But sometimes the colonial representation of woman borders on the limits of fantasy. For the European coloniser, the ‘Other’ is visible in the representation. The Oriental woman was always represented as sensuous and passionate and given to excesses. The germ of this idea can be traced right from Shakespeare downwards. It is to be pointed out that Shakespeare was a loyal subject of Queen Elizabeth and that many of his plays were written to be performed in the court or in the houses of noblemen. His eulogy of England as a colonial power to be reckoned with and of English monarchy, is only to be expected. Following Greenblatt’s theory of New Historicism, we readers down the ages, away from the awe and halo which surrounded Shakespeare during his lifetime and after, can discern certain disquietening tendencies in his ‘representations.’ Close analysis seems to reveal him as a racist and a colonialist. If we examine Miranda and Cleopatra as the two ends of Occidental – Oriental spectrum, the argument seems to grow in clarity. Miranda is an embodiment of innocence and simplicity. The ‘other’ of this is Cleopatra whom age cannot wither and custom stale and whose prime quality is her sensuous and tempestuous nature. The ‘tempest’ is within Cleopatra and she has at her knees Julius Caesar, and Mark Antony.
Elaborating on the Oriental colonial fantasy, Loomba summarises Kabbani Europe’s Myth of the Orient, (1986) thus:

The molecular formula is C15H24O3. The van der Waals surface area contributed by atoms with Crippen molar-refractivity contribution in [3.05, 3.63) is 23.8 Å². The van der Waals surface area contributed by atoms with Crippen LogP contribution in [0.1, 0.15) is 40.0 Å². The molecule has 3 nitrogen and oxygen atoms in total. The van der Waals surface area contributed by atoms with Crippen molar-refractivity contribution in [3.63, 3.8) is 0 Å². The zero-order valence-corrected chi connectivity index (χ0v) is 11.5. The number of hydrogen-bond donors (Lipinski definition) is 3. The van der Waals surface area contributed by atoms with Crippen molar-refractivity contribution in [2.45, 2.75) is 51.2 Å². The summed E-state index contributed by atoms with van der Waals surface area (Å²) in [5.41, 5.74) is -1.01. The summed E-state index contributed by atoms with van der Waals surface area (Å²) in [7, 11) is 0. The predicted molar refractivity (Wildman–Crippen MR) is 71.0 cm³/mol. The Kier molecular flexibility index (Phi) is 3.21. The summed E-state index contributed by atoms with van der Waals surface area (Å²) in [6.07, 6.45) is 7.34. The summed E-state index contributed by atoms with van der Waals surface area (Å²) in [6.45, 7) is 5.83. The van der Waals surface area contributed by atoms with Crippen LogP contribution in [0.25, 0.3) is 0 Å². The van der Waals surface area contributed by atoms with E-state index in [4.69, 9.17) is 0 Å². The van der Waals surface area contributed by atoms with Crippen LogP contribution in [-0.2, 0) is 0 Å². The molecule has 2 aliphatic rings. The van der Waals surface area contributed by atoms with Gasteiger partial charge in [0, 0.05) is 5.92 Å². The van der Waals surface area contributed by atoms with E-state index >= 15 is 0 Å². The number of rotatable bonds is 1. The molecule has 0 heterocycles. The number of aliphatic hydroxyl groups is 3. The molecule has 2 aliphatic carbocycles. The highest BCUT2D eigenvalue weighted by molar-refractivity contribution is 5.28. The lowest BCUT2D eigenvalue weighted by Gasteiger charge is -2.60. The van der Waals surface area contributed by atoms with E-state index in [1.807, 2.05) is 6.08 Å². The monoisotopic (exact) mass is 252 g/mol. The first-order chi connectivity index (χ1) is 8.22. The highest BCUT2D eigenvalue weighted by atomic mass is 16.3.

The veiled Asian woman becomes a recurrent colonial fantasy,
as the recurrent figure of the Eastern Queen whose wealth testifies
to the riches of ‘the Orient’ and whose gender renders those riches
vulnerable to the European story. The Biblical story of Sheba
arriving laden with gold at Solomon’s court and willingly
surrendering her enormous wealth in return for sexual gratification
initiated a long tradition of stories in which the desire of the native
woman for the European man coded for the submission of the
Just as Spivak points to the colonizing and ‘silencing’ of the native woman, S.Banerjee in his essay ‘Marginalisation of women’s Popular Culture in Nineteenth Century Bengal’ (which appeared in Recasting Women: Essays in Colonial History, 1989) has a very interesting comment to offer on the “silencing” and the marginalisation of indigenous forms of women’s popular culture. The blame for this rests on the popular patriarchal concept as to how an educated and cultured woman should behave. This concept of being lady-like isolated the upper and middle class women from those lower in the hierarchy who were repositories of folk art and dramas. According to Banerjee, these forms often voice the plight of women in a male-dominated society or expresses sexual desire using robust humour, sharp wit and frankness which were deemed vulgar or too explicit for gentlewoman’s ears. (Banerjee 1989)